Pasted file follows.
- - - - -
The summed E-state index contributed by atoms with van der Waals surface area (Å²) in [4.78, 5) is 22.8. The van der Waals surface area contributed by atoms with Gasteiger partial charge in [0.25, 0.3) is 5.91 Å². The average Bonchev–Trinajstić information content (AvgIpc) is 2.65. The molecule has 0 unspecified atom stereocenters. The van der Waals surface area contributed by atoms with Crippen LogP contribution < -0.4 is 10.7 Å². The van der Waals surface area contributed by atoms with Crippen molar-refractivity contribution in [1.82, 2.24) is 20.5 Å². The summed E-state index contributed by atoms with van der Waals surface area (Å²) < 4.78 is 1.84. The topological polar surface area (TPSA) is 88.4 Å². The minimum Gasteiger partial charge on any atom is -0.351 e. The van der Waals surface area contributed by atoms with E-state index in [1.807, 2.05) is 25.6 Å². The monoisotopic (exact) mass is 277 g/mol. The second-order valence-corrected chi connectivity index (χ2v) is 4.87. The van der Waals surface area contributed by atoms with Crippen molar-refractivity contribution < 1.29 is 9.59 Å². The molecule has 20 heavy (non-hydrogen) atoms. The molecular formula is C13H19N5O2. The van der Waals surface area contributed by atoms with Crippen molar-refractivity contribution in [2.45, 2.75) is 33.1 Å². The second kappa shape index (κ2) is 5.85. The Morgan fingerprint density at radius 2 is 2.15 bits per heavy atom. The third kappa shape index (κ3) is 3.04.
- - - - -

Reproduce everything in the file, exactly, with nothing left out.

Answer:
The summed E-state index contributed by atoms with van der Waals surface area (Å²) in [4.78, 5) is 22.8. The van der Waals surface area contributed by atoms with Gasteiger partial charge in [0.25, 0.3) is 5.91 Å². The average Bonchev–Trinajstić information content (AvgIpc) is 2.65. The molecule has 0 unspecified atom stereocenters. The van der Waals surface area contributed by atoms with Crippen LogP contribution < -0.4 is 10.7 Å². The van der Waals surface area contributed by atoms with Crippen molar-refractivity contribution in [1.82, 2.24) is 20.5 Å². The summed E-state index contributed by atoms with van der Waals surface area (Å²) < 4.78 is 1.84. The topological polar surface area (TPSA) is 88.4 Å². The minimum Gasteiger partial charge on any atom is -0.351 e. The van der Waals surface area contributed by atoms with E-state index in [1.807, 2.05) is 25.6 Å². The monoisotopic (exact) mass is 277 g/mol. The second-order valence-corrected chi connectivity index (χ2v) is 4.87. The van der Waals surface area contributed by atoms with Crippen molar-refractivity contribution < 1.29 is 9.59 Å². The molecule has 20 heavy (non-hydrogen) atoms. The molecular formula is C13H19N5O2. The van der Waals surface area contributed by atoms with Crippen molar-refractivity contribution in [2.45, 2.75) is 33.1 Å². The second kappa shape index (κ2) is 5.85. The Morgan fingerprint density at radius 2 is 2.15 bits per heavy atom. The third kappa shape index (κ3) is 3.04.